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Introduction to Geology

Sean Cornell, Geography and Earth Science, Shippensburg University of Pennsylvania
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Summary


The course covers basic concepts in geology and engages students in hands-on, learning activities integrated with lecture and field experiences. Small group lab activities (mineral identification, rock identification, topographic map analysis, plate tectonic exploration, military geology, etc.) are used to engage students in development of observational/descriptive skills, encourage scientific reasoning, and improve inferential and deductive reasoning skills.

Course Size:
31-70

Course Format:
Lecture and lab

Institution Type:
University with graduate programs, primarily masters programs

Course Context:

This class is a non-majors, general education course with 36 students in each class. Approximately 50% of the students are first year students, another 25% are teacher education majors, and the remainder are across the board. The course is not intended for majors, but often inspires a number of students to change majors into the program.

Course Content:

This class covers the majority of concepts pertinent to an introductory class. The majority of course content is focused on whole-earth systems, earth materials, and geohazards and their impact on the physical and human landscapes. The primary emphasis in all content modules is focused on how we know what we know (i.e. what data are collected to answer and support specific questions, what models are used, what is meant by consilience and how multiple lines of evidence are used to support development of hypotheses and eventually theories, etc).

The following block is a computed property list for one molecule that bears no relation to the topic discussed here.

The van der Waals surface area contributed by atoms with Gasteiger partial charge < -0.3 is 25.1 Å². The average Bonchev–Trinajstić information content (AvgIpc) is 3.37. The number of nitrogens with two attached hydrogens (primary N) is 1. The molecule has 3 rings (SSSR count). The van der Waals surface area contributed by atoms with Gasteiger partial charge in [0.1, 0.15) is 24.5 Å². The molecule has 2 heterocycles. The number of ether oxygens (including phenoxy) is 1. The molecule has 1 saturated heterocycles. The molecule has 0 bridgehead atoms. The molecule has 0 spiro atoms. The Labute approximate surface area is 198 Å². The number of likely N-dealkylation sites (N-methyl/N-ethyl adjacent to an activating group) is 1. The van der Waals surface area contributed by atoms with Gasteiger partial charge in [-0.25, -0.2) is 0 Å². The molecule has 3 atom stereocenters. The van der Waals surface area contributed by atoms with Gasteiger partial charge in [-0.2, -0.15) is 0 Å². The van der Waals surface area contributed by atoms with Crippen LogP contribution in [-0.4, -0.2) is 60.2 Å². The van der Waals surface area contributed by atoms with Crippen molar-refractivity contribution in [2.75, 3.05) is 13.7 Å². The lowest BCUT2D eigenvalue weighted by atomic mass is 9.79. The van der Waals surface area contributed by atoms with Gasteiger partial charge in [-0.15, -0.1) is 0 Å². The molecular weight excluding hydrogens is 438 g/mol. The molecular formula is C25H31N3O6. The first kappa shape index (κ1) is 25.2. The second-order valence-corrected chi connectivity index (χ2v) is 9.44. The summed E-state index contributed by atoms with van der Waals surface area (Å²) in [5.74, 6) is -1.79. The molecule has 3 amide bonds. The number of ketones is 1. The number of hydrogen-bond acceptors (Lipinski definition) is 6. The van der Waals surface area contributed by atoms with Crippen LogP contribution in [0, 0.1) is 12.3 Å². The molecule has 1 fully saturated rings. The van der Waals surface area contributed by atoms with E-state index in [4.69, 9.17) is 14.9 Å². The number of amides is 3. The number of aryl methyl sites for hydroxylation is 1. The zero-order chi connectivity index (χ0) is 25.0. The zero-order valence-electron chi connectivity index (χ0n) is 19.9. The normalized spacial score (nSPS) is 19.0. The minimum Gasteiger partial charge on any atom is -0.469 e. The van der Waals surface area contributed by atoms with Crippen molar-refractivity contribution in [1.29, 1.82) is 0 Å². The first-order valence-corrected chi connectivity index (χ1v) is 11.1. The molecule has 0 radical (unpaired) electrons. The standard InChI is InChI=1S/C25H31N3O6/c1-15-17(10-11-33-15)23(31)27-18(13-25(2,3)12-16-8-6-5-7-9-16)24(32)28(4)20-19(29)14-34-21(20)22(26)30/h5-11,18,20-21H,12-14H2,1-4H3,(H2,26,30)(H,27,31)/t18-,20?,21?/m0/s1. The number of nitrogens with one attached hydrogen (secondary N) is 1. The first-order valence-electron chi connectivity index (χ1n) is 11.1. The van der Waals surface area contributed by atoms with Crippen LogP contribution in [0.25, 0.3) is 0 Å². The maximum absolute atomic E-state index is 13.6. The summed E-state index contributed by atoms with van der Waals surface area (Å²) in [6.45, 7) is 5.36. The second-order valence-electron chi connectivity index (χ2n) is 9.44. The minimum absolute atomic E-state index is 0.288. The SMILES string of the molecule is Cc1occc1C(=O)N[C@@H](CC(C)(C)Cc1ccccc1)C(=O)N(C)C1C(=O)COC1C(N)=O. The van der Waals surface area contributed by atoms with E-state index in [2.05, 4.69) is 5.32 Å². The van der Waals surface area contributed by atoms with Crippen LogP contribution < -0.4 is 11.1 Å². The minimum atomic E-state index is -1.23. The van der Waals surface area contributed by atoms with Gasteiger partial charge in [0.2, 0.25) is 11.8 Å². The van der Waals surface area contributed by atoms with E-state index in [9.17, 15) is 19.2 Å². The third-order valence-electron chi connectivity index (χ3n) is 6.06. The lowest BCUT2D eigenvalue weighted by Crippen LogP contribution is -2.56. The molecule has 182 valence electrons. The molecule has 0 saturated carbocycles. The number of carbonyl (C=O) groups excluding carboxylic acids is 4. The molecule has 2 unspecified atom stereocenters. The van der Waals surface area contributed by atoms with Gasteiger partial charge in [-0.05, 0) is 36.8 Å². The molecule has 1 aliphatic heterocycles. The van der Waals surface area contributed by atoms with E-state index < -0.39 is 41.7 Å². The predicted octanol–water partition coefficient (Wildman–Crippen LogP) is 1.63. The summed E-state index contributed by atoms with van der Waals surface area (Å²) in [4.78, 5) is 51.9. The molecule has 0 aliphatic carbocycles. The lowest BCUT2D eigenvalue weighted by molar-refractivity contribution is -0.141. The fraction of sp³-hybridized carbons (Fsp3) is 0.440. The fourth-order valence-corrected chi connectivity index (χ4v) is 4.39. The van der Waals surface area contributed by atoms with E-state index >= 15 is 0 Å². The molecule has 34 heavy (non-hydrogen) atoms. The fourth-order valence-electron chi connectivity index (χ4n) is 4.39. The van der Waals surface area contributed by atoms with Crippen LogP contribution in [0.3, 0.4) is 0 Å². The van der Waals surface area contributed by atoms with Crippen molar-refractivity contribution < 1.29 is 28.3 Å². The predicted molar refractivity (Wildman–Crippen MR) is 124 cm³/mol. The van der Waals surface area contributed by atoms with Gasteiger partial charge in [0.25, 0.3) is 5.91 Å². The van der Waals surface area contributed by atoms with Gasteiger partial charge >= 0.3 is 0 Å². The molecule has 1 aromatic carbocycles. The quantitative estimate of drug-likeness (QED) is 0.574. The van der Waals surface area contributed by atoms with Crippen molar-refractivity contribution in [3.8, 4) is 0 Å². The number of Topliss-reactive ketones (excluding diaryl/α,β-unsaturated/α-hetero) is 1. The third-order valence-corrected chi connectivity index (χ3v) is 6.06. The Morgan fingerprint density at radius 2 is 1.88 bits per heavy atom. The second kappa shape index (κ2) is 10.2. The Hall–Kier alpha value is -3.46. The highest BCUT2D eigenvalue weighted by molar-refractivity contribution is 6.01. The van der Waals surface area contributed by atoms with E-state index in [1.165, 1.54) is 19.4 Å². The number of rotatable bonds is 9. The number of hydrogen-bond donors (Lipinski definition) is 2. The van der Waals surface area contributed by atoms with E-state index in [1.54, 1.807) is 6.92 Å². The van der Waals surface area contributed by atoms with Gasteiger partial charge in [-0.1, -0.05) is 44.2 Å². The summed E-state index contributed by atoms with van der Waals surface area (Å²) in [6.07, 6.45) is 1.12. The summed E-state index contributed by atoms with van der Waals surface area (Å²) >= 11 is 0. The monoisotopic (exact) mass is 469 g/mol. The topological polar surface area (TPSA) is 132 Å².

All students are engaged in at least one field trip, if not two each semester. One is to a local river/stream adjacent to campus where meanders and bank erosion are consuming a portion of our athletic fields. Students are encouraged to revisit the site on their own on a periodic basis in order to investigate changes in the stream. Students who miss class, or inquire about extra credit are asked to profile the stream cross-section relative to a fixed point. These data are then added to a "monitoring" data set.

The other field trip is to investigate the Geology of the Cumberland Valley and Gettysburg Area and its impact on military strategy during the Civil War. This field trip introduces settlement geography as well as concepts of springs and groundwater supplies, soil development, differential weathering and erosion, and helps reinforce concepts of plate tectonics and structural geology (folding/faulting, rifting, etc.). Students are able to visualize features of different spatial scales in ways that are not possible from a textbook.

Assessment:

Syllabus:

References and Notes:




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